A lady at a farmer’s market once told me that Aloes grow better in terra cotta pots. So, the next year when I was replanting the babies (or “pups”, as some people call them), I put a few in terra cotta, and a few in hard ceramic or plastic posts. She was right- the plants in terra cotta pots definitely did better. I usually let the baby plants grow until they are crowding the pot, and then I’ll separate and re-pot them (usually in spring). I’ve heard that you should leave the babies out of a pot for a couple of weeks before re-planting. I don’t do this- but would perhaps have more success if I did. As it is, I just re-plant the babies I separate off the main plant, and hope for the best.

I think one of the reasons I do well with Aloes and other succulents is that the watering schedule is easy. Water the heck out of them when they’re dry, then let the soil dry out before you water then again. Too much water can definitely hurt them, as they are prone to rot. With Aloe plants, too little water is much better than too much water.

The only other issues I’ve had are plants that want to tip over. This usually occurs because the lower leaves on the plant fall off, and the plant becomes top heavy. I’ve had some luck with re potting these plants deeper into their pots. Make sure your container is large enough to not topple over from the weight of the plant. I’ve had several Aloes in too-small pots do “headers” off of my porch for this very reason. Aloes don’t seem to have as much of an issue with being pot bound as other plants.

I use the gel inside the leaves on burns, scrapes, bug bites, sunburn, etc. Last summer, I used the gel a few times a week on a scar. It seemed to help make the scar less noticeable -although it was far from a scientific experiment. It’s made bug bites stop itching almost instantly. If you run the bug bitten area under the hottest water you can comfortably stand, then apply the Aloe- it seems to work best. The hot water makes the itch intensify for a second, but then will dull it, along with the Aloe. I think Aloe sometimes has a placebo effect- but that’s OK with me. If it works, it works.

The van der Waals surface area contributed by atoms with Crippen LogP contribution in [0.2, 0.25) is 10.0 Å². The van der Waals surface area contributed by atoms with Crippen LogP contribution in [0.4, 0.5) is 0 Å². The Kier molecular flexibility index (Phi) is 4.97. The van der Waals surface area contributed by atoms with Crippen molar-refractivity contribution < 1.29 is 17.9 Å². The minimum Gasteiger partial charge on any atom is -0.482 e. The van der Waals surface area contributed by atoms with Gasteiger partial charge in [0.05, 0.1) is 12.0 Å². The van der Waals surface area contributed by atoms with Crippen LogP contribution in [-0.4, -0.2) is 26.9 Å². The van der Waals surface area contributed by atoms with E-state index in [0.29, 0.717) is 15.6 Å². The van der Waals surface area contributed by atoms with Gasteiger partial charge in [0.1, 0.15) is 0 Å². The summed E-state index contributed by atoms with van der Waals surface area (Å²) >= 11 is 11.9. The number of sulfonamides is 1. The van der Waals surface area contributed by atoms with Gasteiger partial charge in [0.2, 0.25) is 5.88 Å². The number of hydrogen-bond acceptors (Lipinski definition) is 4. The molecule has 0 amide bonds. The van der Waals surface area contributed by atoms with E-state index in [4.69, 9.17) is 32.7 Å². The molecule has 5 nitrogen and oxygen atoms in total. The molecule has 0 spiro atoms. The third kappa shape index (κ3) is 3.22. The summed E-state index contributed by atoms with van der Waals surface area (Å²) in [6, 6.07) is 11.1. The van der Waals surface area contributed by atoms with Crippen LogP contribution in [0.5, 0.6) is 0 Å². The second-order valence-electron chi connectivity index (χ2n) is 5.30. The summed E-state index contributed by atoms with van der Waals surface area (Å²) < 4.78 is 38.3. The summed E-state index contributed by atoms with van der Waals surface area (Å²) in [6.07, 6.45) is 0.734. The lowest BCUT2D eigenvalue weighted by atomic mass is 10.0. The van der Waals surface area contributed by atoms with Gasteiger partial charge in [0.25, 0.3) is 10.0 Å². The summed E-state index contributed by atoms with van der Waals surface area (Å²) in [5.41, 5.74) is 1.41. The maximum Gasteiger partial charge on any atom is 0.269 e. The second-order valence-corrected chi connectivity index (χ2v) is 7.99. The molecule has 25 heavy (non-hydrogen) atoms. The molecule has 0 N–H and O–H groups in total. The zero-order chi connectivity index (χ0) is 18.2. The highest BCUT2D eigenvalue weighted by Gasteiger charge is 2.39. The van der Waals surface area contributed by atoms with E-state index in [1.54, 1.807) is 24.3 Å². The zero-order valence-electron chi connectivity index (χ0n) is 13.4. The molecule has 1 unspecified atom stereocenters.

Sometimes, a whole leaf will break off at the bottom of a plant from the trunk. If this happens, I cut the leaf into pieces, then freeze the pieces in a plastic container. I can take out a small piece when needed, let it thaw awhile, and then squeeze the gel out to use it.

I haven’t noticed much difference between the quality of the frozen gel and fresh aloe Vera gel. The consistency is a little different, but they work the same. In fact, I was surprised at how well the leaf pieces will freeze. I don’t like the way an aloe leaf looks when it is healing- so I will often pull off the whole leaf, use the gel I need, then freeze the rest of the pieces. This has saved us some money on things like after bite cream, aloe gel for sunburns, etc. It’s very handy when you burn yourself in the kitchen to have an Aloe plant nearby for relief. I’ve even used aloe gel on poison ivy and on zits. Kids especially seem to like to have a piece of leaf to dab gel on their bug bites, etc. It’s also good on diaper rash and dry skin. I know some people drink a form of Aloe Vera juice, but I’ve also heard some types can be poisonous when ingested. I’d stick to external uses only to be safe, or talk to your doctor.

You can likely obtain an Aloe plant for free if you have a friend who has one. Just ask nicely for one of the babies next time they re-pot the plant. If you need to buy one, they are inexpensive. A plant that’s just a few inches tall will probably run you three dollars or less. Some warmer areas even have wild Aloe growing.

An indoor Aloe plant will not only help to beautify an area, it will provide healing gel, as well as helping to purify your indoor air. Pieces of Aloe leaf can also be fed to some birds as a treat. (talk to your vet first!) I’ve used aloe gel (with my vet’s approval) on various types of scrapes and external wounds on dogs and cats as well.

I’ve even seen a frugal tip about using Aloe gel as a hair gel. I’ve never tried it, but can imagine it would work OK in a pinch! The gel itself is marvelous. It’s got a light, pleasant smell, its not sticky, and has healing and antibacterial qualities I don’t even begin to understand. I’ve read that older plants contain more of the “healing” ingredients, but in my experience, the gel from young plants works just as well as from my older plants. My older plants are only a few years old themselves though, so that might change as the plants mature.